The real question of this Talmudic text is not “why do we celebrate Chanu­kah?” but rather “on the authority of what miracle are we permitted to recite Hallel Psalms on Chanukah, a custom usually reserved for biblical festivals?” Its answer is the miraculous “jar of oil,” which, given its first appearance here, was probably borrowed from some other tradition or invented for the occasion.

This passivist version of Chanukah was not universally accepted. Three hundred years later in Palestine, another explanation was offered for the recital of Hallel during this holiday. Pesikta Rabbati (a Palestinian midrash completed in the year 847 C.E.) says: “The sons of the Hasmonean High Priest [were] victorious over the Kingdom of Greece… Upon entering the Temple they found eight iron rods which they thrust [into the ground] and kindled lights in them. On what authority is Hallel recited? Because [one of the Hallel Psalms] states: ‘The Lord God has given us light’” (Psalm 118:27).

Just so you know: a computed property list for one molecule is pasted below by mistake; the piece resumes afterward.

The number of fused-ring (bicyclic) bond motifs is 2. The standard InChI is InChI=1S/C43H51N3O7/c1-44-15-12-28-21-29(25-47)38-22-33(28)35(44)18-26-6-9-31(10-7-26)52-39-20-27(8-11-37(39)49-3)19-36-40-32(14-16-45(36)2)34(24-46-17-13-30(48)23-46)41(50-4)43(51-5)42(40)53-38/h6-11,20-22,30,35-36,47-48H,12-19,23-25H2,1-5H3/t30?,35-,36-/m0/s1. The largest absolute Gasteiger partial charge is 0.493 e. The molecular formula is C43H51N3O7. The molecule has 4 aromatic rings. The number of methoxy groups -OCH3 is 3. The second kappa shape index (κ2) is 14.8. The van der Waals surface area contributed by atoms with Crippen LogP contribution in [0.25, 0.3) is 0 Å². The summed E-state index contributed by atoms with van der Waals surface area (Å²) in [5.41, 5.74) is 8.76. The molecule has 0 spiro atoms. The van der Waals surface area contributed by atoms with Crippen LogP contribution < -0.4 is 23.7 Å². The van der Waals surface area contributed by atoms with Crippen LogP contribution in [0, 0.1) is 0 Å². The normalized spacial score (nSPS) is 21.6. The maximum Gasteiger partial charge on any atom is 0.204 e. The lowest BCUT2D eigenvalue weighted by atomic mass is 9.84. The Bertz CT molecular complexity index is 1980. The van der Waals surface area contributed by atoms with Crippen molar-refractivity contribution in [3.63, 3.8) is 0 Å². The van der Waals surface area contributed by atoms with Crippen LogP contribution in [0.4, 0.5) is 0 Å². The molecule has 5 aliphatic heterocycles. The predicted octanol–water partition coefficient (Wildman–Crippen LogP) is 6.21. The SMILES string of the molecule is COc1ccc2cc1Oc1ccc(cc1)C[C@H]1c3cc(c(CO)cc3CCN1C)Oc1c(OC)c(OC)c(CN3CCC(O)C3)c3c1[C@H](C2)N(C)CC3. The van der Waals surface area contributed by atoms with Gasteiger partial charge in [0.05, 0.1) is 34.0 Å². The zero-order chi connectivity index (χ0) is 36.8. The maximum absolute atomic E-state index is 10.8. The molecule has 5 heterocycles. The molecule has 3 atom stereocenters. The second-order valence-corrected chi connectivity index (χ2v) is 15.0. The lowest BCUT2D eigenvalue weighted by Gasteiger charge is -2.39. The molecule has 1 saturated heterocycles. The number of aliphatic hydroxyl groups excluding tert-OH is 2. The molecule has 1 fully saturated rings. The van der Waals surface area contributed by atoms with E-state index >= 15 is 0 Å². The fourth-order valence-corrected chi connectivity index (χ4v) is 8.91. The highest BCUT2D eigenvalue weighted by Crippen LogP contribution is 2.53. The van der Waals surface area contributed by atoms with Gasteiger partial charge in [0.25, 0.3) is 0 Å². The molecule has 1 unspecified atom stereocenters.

In this version of the story, the Hasmoneans were originally High Priests, which is not elsewhere confirmed; and the authority for reciting Hallel is not the miraculous oil, but rather the authority of God.

In the centuries that followed, Jews in dire straits in different parts of the world usually chose the “passivist” route of accommodation, and with it, the little jar of oil miracle. In modern times, however, activism has been restored as a valid Jewish option—one which made the modern miracle of the State of Israel possible and drives the Jewish goal to bring freedom to the oppressed, hope to those in despair, and peace to the world.

Rabbi Manuel Gold is a Jewish educator and author.